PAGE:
RBS has been instructed by European Union regulators to sell Direct Line as compensation for its state-sponsored rescue in 2008. The UK lender is planning to float 30% of the business in September and has lined up 11 investment banks to assist with the process, with Goldman Sachs Group Inc (NYSE:GS), Morgan Stanley (NYSE:MS) and UBS AG (NYSE:UBS) assigned leading roles in the undertaking.

RBS is expected to file the required documents with the London Stock Exchange next month, the newspaper added.

However, the two private equity consortia are preparing to make their move at the end of July, potentially thwarting RBS’ plans. One of the groups comprises US private equity giants Blackstone Group LP (NYSE:BX) and Bain Capital LLC, while the rival bidding combo is made up of KKR & Co LP (NYSE:KKR) and UK-based Apax Partners Holdings Ltd and BC Partners Limited, the Sunday Times was told.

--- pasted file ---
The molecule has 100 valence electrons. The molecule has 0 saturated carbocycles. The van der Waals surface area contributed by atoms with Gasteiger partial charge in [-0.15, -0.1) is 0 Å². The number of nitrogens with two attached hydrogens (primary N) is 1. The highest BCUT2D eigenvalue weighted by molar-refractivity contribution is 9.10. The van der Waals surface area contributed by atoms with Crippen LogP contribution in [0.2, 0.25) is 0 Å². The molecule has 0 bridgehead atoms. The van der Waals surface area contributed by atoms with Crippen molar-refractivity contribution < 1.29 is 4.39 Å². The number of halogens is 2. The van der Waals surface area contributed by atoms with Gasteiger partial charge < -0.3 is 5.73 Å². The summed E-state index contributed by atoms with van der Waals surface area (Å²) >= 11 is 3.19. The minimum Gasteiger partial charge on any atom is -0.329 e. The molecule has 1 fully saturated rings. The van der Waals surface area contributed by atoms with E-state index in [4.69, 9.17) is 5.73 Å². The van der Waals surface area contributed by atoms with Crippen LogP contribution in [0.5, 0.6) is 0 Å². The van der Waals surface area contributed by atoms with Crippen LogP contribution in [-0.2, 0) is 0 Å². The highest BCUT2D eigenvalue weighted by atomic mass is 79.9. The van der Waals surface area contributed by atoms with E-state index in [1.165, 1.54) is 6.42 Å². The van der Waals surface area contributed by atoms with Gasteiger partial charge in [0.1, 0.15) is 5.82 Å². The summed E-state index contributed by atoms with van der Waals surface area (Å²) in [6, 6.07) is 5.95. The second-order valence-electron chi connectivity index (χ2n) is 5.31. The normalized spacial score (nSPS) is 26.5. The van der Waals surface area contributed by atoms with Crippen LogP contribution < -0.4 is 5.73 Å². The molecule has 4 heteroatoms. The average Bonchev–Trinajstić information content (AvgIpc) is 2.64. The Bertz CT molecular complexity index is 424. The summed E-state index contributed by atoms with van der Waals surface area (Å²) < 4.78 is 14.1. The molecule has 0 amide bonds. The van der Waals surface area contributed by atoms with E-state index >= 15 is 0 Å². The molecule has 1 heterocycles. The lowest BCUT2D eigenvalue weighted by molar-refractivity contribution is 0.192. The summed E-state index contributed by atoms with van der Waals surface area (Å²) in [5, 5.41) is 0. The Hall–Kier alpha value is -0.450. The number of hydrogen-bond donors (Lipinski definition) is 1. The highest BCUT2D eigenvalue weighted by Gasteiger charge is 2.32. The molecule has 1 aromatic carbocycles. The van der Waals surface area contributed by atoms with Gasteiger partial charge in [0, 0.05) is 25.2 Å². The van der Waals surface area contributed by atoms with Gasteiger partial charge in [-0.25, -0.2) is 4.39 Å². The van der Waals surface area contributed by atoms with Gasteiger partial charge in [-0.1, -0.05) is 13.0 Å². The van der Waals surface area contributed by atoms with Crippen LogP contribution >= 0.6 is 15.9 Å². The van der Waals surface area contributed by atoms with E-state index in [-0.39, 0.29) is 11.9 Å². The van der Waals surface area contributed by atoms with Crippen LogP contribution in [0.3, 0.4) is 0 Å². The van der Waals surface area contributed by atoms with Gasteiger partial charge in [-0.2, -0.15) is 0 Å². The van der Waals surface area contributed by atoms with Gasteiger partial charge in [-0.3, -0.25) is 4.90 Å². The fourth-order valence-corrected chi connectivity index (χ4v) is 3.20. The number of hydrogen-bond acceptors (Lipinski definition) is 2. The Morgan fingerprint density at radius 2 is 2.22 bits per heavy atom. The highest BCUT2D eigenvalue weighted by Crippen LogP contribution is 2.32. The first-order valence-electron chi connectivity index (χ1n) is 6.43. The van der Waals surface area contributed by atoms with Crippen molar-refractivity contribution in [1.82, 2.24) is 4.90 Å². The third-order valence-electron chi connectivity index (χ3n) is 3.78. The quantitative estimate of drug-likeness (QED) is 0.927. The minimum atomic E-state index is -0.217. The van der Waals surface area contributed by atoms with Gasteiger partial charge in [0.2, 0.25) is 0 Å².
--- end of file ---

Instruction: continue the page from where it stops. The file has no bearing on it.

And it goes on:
Direct Line, the company behind brands such as Churchill and Green Flag, is the number one UK car insurer in terms of policy numbers and the top home insurance provider, the article went on to add.

It has long been coveted by rival sector players and private equity groups although RBS’ attempt to offload the business in 2008 proved unsuccessful as bidders failed to match the asking price of GBP7bn (USD10.9bn/EUR8.9bn).

BC Partners also featured among the bidders then, joining forces with Apollo Global Management LLC (NYSE:APO). The auction also attracted US billionaire investor Warren Buffett and a consortium made up of CVC Capital Partners Limited and insurance group Swiss Re (PINK:SSREY).